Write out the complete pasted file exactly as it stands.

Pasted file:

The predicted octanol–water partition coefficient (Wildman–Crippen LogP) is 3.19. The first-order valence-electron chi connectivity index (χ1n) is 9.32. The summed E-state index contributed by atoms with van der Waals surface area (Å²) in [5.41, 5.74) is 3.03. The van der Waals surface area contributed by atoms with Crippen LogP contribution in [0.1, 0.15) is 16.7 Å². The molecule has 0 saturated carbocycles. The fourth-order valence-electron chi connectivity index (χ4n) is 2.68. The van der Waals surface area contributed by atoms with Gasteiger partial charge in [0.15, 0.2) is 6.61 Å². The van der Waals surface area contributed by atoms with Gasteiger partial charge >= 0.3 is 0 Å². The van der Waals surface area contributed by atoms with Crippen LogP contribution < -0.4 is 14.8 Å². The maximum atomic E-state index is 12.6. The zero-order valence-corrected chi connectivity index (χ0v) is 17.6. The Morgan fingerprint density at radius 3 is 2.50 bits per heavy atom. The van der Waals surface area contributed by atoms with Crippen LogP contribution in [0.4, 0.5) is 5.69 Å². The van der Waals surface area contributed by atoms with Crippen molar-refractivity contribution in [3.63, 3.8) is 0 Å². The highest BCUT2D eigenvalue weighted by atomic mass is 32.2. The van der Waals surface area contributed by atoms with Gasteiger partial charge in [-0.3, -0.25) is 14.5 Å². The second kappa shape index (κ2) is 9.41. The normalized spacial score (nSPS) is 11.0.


The predicted octanol–water partition coefficient (Wildman–Crippen LogP) is 3.19. The first-order valence-electron chi connectivity index (χ1n) is 9.32. The summed E-state index contributed by atoms with van der Waals surface area (Å²) in [5.41, 5.74) is 3.03. The van der Waals surface area contributed by atoms with Crippen LogP contribution in [0.1, 0.15) is 16.7 Å². The molecule has 0 saturated carbocycles. The fourth-order valence-electron chi connectivity index (χ4n) is 2.68. The van der Waals surface area contributed by atoms with Gasteiger partial charge in [0.15, 0.2) is 6.61 Å². The van der Waals surface area contributed by atoms with Gasteiger partial charge >= 0.3 is 0 Å². The van der Waals surface area contributed by atoms with Crippen LogP contribution < -0.4 is 14.8 Å². The maximum atomic E-state index is 12.6. The zero-order valence-corrected chi connectivity index (χ0v) is 17.6. The Morgan fingerprint density at radius 3 is 2.50 bits per heavy atom. The van der Waals surface area contributed by atoms with Crippen LogP contribution in [0.4, 0.5) is 5.69 Å². The van der Waals surface area contributed by atoms with Crippen molar-refractivity contribution in [3.63, 3.8) is 0 Å². The highest BCUT2D eigenvalue weighted by atomic mass is 32.2. The van der Waals surface area contributed by atoms with Gasteiger partial charge in [-0.3, -0.25) is 14.5 Å². The second kappa shape index (κ2) is 9.41. The normalized spacial score (nSPS) is 11.0.